Watching films at work is a great way to make a living. I did for five years, laughing and crying through movies, writing reviews for K-12 teachers on our department website, and showing the films in schools. I made my own copy of the reviews before leaving for a new city. (Good thing, too: when I left, the reviews were taken off the website.) Here are just a few old favorites, with more to come.
And the Past Seems But a Dream: Children of Igarka
Мы из Игарки, “We are from Igarka,” 1988?
This is Volume 6 of the Glasnost Film Festival series available at The Video Project.
In 1987, some extraordinary senior citizens meet in Igarka for their 50th grade-school reunion. The celebration starts on their boat journey, as they gather as an impromptu choir. Later they reassemble in their old classroom for a high spirited lesson with their original teacher, to receive grades and banter for their old compositions! In 1937, the children had written a collection of stories about their adventures in Igarka. Their story book found readers as far away as New York. (Today their book is gathering a wider readership and increasing interest, in several new editions with historical notes.) In the film, the surviving authors begin to explore their childhood as it really was. They saw their fathers marched off to the camps. Then mothers and children were taken and left in a region 163 kilometers north of the edge of the Arctic circle; of those who survived childhood, many served and died in the war. (Contemporary footage from the 1930s onward includes starved haggard children determined to dance and play with their remaining strength. Another clip shows soldiers pulling a little cart with the torso of a comrade fallen in battle; his friends have propped him up with care in his uniform with clean handkerchiefs to cover one empty sleeve and his empty collar.) Now with the safety of decades passed, new political openness, and peer support, the classmates begin to share their feelings about the past. One man is moved to tears remembering his opportunity of a lifetime: an invitation to interview for Moscow University; but a harsh Arctic storm ruined his travel plan, and the Program selected another student instead. One cheerful woman mentions her family’s forced march away from their land, and is suddenly seized with anguish remembering how first the soldiers took from her even the skirt she was standing in. But in the end, the old friends make time to celebrate; at the farewell party, one even starts break dancing! “Igarka” is a beautiful story of childhood suffering and the power of safety and affirmation.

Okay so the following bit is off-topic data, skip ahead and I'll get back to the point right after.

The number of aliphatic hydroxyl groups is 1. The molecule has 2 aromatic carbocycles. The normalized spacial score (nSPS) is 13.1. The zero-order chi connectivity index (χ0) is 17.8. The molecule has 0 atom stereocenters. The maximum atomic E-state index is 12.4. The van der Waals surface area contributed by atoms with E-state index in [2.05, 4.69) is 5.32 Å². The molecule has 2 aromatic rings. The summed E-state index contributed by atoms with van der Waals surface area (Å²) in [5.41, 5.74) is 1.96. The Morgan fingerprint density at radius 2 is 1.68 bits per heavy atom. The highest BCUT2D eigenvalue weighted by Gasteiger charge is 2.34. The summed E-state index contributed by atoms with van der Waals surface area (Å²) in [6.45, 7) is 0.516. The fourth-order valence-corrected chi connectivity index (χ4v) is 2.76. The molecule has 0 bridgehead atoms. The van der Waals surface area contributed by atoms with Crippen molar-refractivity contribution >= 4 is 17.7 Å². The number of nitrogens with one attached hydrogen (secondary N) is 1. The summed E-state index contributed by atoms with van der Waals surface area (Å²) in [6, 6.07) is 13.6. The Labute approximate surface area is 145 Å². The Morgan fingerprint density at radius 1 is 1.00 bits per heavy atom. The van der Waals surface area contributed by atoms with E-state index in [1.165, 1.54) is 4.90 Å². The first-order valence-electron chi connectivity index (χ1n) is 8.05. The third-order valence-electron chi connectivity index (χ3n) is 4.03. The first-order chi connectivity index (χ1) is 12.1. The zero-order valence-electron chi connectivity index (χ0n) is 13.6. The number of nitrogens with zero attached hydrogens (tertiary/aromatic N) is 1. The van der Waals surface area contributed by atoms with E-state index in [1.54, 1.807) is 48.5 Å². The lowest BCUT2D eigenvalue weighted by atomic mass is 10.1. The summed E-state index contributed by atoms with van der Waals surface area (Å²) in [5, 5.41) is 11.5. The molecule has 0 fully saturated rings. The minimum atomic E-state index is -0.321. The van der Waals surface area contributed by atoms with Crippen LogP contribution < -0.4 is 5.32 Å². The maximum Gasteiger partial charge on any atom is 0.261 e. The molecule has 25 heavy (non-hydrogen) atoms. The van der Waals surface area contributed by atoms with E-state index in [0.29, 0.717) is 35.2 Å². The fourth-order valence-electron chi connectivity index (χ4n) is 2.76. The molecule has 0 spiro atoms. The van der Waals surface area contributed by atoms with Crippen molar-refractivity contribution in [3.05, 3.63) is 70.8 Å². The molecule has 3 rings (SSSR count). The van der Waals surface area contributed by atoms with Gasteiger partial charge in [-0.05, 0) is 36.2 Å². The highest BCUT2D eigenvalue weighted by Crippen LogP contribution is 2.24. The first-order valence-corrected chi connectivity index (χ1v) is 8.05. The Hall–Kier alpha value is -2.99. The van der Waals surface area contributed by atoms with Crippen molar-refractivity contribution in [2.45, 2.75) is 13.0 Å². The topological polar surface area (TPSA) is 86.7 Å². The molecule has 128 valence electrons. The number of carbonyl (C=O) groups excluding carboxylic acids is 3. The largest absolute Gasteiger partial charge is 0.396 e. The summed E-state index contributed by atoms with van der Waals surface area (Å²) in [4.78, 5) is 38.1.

Frank Capra’s The Battle of Russia
Fifth in the series Why We Fight, 1943